Genomics is big data. A single human genome is made up of 6 billion chemical letters of information (DNA Dilemma, 2012). The file size of a single genome varies depending on metadata and can be as large as 200GB. This particular type of data holds new social significance, not only because it represents an individual’s one-of-a-kind DNA, but also because it takes on a tangible, material life of its own as it enters the digital database. In communication terms, data are representations. They are “cultural objects that stand in for stimuli and mediate relations” (Chow-White & Green, 2013, p. 6). This is especially true for genomic data, which may be accessed, replicated, or analyzed in unforeseen ways with unknown implications.

The world’s largest genomics research institute, China-based BGI, sequences the equivalent of 2,000 human genomes per day, limited only by the fact that “the ability to determine DNA sequences is starting to outrun the ability of researchers to store, transmit and especially to analyze the data” (Pollack, 2011). Strasser (2012) contextualizes the so-called data deluge, noting that, since the Renaissance, societies have invented new technologies to deal with perceptions of information overload. Yet he concedes a few distinct traits in today’s life science research:

the analysis of the data is carried out by researchers with different disciplinary backgrounds than those who produce it, the analysis is heavily dependent on statistical tools, and the analyzed data come from the laboratory, not the field. (Strasser, 2012, p. 86)

To this list, we would add data mining, which refers to the process of attempting to discover patterns and meanings from large data sets, with the Internet being the most obvious example of such a database (Manovich, 2001). Data mining involves gathering

disparate types of information from users and consumers—sometimes with the users’ knowledge, sometimes without—and turn[ing] this information into analytical data points for measurement, sorting, and classification to achieve different organizational and institutional goals. (Chow-White & Green, 2013, p. 556)

Big data is designed to be aggregated, mined, and networked (boyd & Crawford, 2012); that is, actors can identify patterns and relationships about a person, group or data set. This points us toward a larger societal shift at play: the network society.

Castells’ (2010) theory of the network society articulates the significance of the Internet in contemporary society. It underscores how the practices and processes of everyday life are made possible through a constellation of digital and mobile connectivity, with key social structures and activities organized around electronically processed information networks. Lee Rainie and Barry Wellman (2012) suggest that “the triple revolution” of social networks, the Internet, and mobile technologies work in tandem to form the distinctly new social operating system we live in today. What does this new socio-technical landscape mean for genomic identities, healthcare, and privacy? On one hand, medical researchers and clinicians are eager to harness significant opportunities associated with genomics and predictive analytics to aid in medical discovery, to streamline policies and programs, and to evaluate critical data (Gordon & Pai, 2012). For example, the genome scientists and clinicians we work with are developing a genomic test for cancer. The goal is to identify the genetic signature of an acute form of cancer, acute myeloid leukemia, to make better treatment decisions. In the process, new challenges arise as this highly sensitive personal information is uploaded to open access Internet databases, and even social media websites. We explore this tension further in three interrelated aspects of genomics: the open access research model, informational risk, and networked privacy.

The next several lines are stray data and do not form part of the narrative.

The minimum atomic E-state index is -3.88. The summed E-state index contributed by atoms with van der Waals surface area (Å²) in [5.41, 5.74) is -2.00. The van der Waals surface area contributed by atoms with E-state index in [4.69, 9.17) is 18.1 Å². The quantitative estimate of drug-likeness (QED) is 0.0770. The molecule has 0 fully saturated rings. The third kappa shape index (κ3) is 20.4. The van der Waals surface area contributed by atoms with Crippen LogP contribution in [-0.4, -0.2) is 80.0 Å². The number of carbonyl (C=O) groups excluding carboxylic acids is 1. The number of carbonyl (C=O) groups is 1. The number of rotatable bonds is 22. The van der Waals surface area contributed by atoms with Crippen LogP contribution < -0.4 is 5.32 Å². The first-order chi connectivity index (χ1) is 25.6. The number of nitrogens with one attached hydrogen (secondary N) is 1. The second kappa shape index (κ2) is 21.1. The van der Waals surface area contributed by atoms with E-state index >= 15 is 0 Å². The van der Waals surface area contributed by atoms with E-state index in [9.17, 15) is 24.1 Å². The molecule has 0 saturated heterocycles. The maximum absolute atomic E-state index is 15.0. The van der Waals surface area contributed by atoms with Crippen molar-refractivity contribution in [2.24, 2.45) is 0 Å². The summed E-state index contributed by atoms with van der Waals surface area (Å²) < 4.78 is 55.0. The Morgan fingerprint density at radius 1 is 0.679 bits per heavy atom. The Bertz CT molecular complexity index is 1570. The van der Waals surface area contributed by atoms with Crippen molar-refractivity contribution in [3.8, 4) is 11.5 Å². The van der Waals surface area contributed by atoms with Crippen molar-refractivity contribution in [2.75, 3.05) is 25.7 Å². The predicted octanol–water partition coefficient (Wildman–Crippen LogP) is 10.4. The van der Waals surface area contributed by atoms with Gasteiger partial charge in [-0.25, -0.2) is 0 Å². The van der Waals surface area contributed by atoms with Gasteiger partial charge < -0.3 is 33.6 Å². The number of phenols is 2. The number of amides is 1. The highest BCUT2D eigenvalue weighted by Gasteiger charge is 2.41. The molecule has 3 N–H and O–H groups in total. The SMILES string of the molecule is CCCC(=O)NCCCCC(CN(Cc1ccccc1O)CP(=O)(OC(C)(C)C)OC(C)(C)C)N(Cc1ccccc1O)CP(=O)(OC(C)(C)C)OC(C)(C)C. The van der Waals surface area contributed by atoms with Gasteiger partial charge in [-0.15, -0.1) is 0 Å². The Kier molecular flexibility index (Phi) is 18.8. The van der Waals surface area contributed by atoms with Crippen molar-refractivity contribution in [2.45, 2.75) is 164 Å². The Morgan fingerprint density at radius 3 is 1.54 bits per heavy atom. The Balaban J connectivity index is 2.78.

Open access genomics

The field of genomics represents one of the first public, global big data projects. The mapping of the first human genome, spanning from 1990 to 2003, set the precedent for genomic research as a collaborative field of big data research involving a global group of scientists, organizations, and funding (Collins, Morgan & Patrinos, 2003). Ultimately, the open-access approach of the multidisciplinary Human Genome Project (HGP) trumped the simultaneous attempts of Celera, a private company, to map and patent the first human genome (Marris, 2005). The significance of this research model reflected the ethos of the HGP itself: sharing such important data via Internet databases made it widely accessible for the greater good of society.

These ground-breaking scientific efforts dovetailed with equally significant developments in research and technology: the emerging open access model for information practices, and the early adoption of Internet technologies. In 1996, a group of leading scientists convened in Bermuda to pioneer a new set of principles requiring all DNA sequence data to be copyright-free and released within twenty-four hours of generation, in stark contrast to traditional scientific practices of releasing experimental data only after publication (Contreras, 2011). The resulting “Bermuda Principles” policy initiative shaped contemporary open access scientific practices and the very concept of viewing information as a global knowledge resource.

But who, realistically, is able to access such genomic big data, and to what end? As Internet technologies began to penetrate mainstream society in the early 2000s, communication research swiftly addressed digital inequalities, redefining “access” in social as well as technological terms:

the pressing question will be not “who can find a network connection … from which to log on?,” but instead, “what are people doing, and what are they able to do, when they go on-line?” (DiMaggio & Hargittai, 2001, p. 4)